Tremaine Emory Departs Supreme Due to “Systematic Racism”

Tremaine Emory has officially left his role as creative director of Supreme.

Emory, who officially joined Supreme back in 2022 shortly after VF Corp acquired the company for $2.1 billion, stated his reasons for leaving in a leaked letter of resignation first reported on by BoF. In it, he questioned Supreme senior management’s “inability to communicate.”

Emory cited the behind-the-scenes cancellation of a planned Supreme collaboration with artist Arthur Jafa as indicative of these problems.

Emory’s letter also notes that Supreme higher-ups were unable to offer “full visibility for the reasons behind” canceling the Jafa collab, which caused “a great amount of distress as well as the belief that systematic racism was at play within the structure of Supreme.”

Tremaine Emory was Supreme’s first-ever Creative Director. Predecessors — Angele Baque, Brendon Babenzien, Max Vanderwoude Gross — held the title of Artistic Director during their time at Supreme.

Following the confirmation of Emory’s departure and the leaked contents of his resignation letter, Supreme released the following statement:

“While we take these concerns seriously, we strongly disagree with Tremaine’s characterization of our company and the handling of the Arthur Jafa project, which has not been cancelled. This was the first time in 30 years where the company brought in a creative director. We are disappointed it did not work out with Tremaine and wish him the best of luck going forward.”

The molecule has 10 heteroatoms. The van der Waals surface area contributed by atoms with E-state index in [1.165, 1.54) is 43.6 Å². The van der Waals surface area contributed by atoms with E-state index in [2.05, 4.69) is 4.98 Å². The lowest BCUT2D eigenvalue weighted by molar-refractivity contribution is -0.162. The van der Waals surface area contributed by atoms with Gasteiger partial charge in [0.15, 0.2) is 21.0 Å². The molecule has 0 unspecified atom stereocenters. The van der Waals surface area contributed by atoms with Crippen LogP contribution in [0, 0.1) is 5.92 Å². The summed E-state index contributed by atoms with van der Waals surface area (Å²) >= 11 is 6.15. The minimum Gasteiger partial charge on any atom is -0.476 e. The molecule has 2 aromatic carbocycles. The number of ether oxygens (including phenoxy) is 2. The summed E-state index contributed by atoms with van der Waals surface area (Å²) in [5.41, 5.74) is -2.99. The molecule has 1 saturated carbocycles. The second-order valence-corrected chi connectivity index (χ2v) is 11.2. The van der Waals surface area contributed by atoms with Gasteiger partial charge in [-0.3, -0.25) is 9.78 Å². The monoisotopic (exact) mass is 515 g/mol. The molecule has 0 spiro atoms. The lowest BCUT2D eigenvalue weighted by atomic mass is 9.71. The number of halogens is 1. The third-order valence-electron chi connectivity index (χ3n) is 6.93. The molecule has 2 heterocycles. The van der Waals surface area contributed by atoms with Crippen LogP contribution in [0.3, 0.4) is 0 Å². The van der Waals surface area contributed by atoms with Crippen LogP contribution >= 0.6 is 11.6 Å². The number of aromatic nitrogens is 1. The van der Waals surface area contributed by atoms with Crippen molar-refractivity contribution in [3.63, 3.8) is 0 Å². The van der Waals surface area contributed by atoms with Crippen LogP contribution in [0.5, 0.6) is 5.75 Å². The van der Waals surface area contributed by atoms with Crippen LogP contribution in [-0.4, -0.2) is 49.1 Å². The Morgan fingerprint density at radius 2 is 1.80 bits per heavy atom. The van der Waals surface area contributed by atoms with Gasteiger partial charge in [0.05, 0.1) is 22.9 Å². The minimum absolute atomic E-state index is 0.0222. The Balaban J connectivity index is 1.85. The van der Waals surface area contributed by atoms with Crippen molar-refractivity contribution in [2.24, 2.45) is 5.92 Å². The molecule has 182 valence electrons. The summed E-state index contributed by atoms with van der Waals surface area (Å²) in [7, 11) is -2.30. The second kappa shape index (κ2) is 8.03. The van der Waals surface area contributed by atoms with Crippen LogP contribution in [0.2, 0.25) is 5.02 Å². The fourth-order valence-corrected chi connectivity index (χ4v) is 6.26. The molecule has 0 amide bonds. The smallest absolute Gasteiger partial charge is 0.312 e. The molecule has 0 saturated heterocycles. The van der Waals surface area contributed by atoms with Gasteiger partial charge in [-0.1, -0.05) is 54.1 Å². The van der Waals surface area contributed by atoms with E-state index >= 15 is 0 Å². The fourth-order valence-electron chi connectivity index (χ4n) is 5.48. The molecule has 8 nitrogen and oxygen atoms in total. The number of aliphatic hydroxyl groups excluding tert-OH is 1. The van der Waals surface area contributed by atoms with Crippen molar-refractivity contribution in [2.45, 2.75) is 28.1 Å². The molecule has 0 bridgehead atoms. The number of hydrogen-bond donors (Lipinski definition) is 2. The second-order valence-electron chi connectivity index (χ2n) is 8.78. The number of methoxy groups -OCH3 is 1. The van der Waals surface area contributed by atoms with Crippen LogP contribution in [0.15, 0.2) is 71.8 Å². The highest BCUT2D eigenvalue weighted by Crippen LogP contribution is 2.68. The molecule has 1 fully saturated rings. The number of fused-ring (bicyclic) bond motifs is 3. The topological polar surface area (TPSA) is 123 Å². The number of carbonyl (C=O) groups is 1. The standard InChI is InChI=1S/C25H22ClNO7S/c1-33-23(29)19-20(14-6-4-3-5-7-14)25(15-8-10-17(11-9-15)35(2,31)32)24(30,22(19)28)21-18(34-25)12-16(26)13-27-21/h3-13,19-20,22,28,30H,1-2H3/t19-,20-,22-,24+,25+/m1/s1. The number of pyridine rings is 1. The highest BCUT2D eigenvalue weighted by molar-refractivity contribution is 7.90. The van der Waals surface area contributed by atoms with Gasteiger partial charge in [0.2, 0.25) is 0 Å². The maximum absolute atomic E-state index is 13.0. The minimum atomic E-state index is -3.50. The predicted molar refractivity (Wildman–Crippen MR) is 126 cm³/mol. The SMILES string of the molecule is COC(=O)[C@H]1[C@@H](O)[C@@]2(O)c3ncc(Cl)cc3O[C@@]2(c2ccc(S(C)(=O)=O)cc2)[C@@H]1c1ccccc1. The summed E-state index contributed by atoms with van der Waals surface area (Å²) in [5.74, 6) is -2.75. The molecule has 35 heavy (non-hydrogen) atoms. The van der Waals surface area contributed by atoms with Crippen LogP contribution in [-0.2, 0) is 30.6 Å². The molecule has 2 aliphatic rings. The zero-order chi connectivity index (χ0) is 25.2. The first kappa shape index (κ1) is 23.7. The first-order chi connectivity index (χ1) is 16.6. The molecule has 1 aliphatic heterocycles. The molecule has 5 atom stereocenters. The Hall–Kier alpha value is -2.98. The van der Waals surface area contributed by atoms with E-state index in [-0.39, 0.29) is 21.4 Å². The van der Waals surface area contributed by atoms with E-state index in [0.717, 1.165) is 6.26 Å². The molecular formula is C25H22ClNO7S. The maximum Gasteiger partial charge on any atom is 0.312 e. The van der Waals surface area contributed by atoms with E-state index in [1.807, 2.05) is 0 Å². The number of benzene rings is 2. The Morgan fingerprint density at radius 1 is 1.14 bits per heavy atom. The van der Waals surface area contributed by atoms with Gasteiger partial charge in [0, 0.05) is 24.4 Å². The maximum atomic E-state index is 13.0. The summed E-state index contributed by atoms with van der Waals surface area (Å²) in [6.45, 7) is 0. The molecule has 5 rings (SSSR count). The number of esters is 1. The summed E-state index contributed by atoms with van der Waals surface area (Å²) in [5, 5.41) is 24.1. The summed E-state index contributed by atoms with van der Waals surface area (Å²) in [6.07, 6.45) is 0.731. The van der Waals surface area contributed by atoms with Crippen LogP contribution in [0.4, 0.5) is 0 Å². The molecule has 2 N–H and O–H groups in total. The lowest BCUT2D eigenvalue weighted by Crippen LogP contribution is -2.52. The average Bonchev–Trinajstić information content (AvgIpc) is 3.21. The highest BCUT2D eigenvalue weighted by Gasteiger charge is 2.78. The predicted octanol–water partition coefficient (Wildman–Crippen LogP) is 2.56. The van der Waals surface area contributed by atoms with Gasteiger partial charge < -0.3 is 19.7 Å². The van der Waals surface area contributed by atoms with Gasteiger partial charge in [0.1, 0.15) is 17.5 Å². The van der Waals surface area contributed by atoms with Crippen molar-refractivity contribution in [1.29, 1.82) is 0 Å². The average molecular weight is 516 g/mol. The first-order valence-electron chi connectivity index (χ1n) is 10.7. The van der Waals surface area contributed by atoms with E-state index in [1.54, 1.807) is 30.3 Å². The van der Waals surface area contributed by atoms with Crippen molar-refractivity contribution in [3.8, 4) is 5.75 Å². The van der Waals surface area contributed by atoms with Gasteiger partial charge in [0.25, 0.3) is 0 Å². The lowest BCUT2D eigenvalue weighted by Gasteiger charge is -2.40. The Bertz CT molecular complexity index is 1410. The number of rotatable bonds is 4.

Highsnobiety has reached out to Supreme for further comment.

The news of Tremaine Emory’s departure and allegations comes during a busy spell for Supreme.

Following the reveal of its Fall/Winter 2023 collection in late August, the New York label recently confirmed its Nike Dunk collab, inspired by pioneering visual artist Rammellzee, amidst rumors of an MF DOOM collection and the opening of Supreme’s new Seoul store. Buzzy tennis player Carlos Alcaraz even previewed Supreme’s next Nike team-up.

Rumors of Tremaine Emory’s desire to leave Supreme began swirling in earnest by early August, as Emory uploaded enigmatic Instagram Stories that never called out Supreme by name.

Emory also removed any mention of Supreme from his Instagram bio in the weeks preceding his departure from the company.

Further, in a recent interview, Emory described both disdain for fashion’s exclusionary tendencies and the circumstances around a recent health scare, an aneurysm, that left Emory with “a 5 percent chance of living.”

The fact of the matter is that Emory’s focus will remain entirely on his own label, Denim Tears — which recently celebrated its fourth anniversary — and his consulting work, which has brought him in touch with everyone from Stüssy to Dior.